Wednesday, February 09, 2011

The Moral Import of Modern Conservatism

With the centenary of Ronald Reagan's birth this week, it is a good time to consider his intellectual legacy. Reagan launched his presidential bid with a full-throated endorsement of states' rights in Philadelphia, Mississippi, where three people were murdered 1964 for registering African-Americans to vote, an act that was seen by Southern whites as interference with that state's "rights." One might see this act as an attempt to court the votes of racists or as contributing to legitimizing of racism in America itself, but if want to be maximally charitable, we can see Reagan's legacy as connected to an interesting moral concern.

Susan Wolf's most famous work is an article entitled "Moral Saints" in which she asks in terms of ethical theory, how good is good enough? Utilitarians, for example, contend that an act is morally good if and only if it maximizes overall utility, that is, it brings about the best overall consequences for everyone affected. Wolf asks why we need to maximize the consequences, isn't there a point where they could be a little better, but that is clearly sufficient to have done the job morally? Do I have to spend every spare waking minute helping out in a soup kitchen or could I relax and at least do something fun and silly this week? Surely, to be good is not to be perfect, the good life needs to be one that is worth living, is attainable and consistent with a life that is rewardingly lived.

The question that modern conservatism asks is related to Wolf's concern. Calls for smaller government and self-sufficiency are really motivated by the desire to pay less in taxes. Less regulation is not an abstract bid for liberty, but as a decrease in the obligation I incur to consider the welfare of others and focus on my own bottom line. One could see this as greed, a vice, but the most charitable read is that it is just asking the Wolf-like question, when is my moral obligation to the other fulfilled. When is enough enough? When can I ignore the homeless person and say I gave at the office? If I am my brother's keeper, when can I finally consider him kept and worry about me? Why do I have to be the one who cares? In the Reagan era, we had a blockbuster movie tell us that greed is good and a major prime time news program featuring conservative commentator John Stossel arguing exactly the same thing. The free market is free in that it frees me from worrying about others. Indeed the point of Stossel and others is that the Other is better served when I do only think of myself, the structure will be healthier for all leading to the best overall consequences if I do not help those in need. Greed will meet or minimize need.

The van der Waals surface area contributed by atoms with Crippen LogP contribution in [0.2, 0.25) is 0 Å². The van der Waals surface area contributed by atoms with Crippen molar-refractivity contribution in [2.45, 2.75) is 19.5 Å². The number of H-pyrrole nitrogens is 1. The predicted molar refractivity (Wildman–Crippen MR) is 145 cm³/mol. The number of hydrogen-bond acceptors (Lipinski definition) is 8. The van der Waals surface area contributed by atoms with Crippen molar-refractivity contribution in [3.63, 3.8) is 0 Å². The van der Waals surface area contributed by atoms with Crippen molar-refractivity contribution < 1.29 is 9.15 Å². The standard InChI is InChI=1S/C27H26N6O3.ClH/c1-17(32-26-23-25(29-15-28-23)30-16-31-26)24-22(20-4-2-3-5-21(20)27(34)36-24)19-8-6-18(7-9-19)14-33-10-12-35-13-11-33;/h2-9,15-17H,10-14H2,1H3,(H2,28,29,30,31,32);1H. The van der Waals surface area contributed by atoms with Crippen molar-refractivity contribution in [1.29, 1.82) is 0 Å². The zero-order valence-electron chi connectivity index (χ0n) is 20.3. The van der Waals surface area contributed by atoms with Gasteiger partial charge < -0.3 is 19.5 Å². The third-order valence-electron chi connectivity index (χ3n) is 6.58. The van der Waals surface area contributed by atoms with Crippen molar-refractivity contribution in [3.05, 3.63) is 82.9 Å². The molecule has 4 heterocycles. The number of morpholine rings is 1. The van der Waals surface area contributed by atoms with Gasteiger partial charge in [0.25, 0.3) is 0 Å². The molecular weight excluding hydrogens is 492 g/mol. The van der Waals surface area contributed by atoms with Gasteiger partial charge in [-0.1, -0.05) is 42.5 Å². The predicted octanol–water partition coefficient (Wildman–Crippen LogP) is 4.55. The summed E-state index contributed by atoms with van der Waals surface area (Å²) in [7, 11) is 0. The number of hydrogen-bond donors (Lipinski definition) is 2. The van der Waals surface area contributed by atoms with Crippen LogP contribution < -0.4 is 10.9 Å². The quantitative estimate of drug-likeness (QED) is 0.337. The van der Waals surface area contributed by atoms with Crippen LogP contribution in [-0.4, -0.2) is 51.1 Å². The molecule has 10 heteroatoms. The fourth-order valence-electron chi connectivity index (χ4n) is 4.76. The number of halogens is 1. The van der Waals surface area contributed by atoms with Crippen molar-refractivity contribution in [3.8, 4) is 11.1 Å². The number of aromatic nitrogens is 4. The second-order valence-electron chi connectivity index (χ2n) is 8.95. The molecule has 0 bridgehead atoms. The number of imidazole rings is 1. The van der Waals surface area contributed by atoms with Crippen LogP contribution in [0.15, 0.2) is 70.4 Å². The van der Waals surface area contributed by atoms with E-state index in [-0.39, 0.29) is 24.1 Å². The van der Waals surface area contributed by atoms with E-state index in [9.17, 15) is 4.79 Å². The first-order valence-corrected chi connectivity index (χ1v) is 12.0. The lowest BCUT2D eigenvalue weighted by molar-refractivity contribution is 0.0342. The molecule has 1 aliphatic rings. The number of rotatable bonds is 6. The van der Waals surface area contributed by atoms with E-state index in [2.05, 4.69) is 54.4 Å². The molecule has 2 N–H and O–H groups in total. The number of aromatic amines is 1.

We can separate the question from the politics, though, and it is a valuable question to ask. At what point am I freed from my moral responsibilities to the Other? Am I always on the moral clock? Can I ever close the door in the face of the Other say go away, I'm just going to have some moral me time?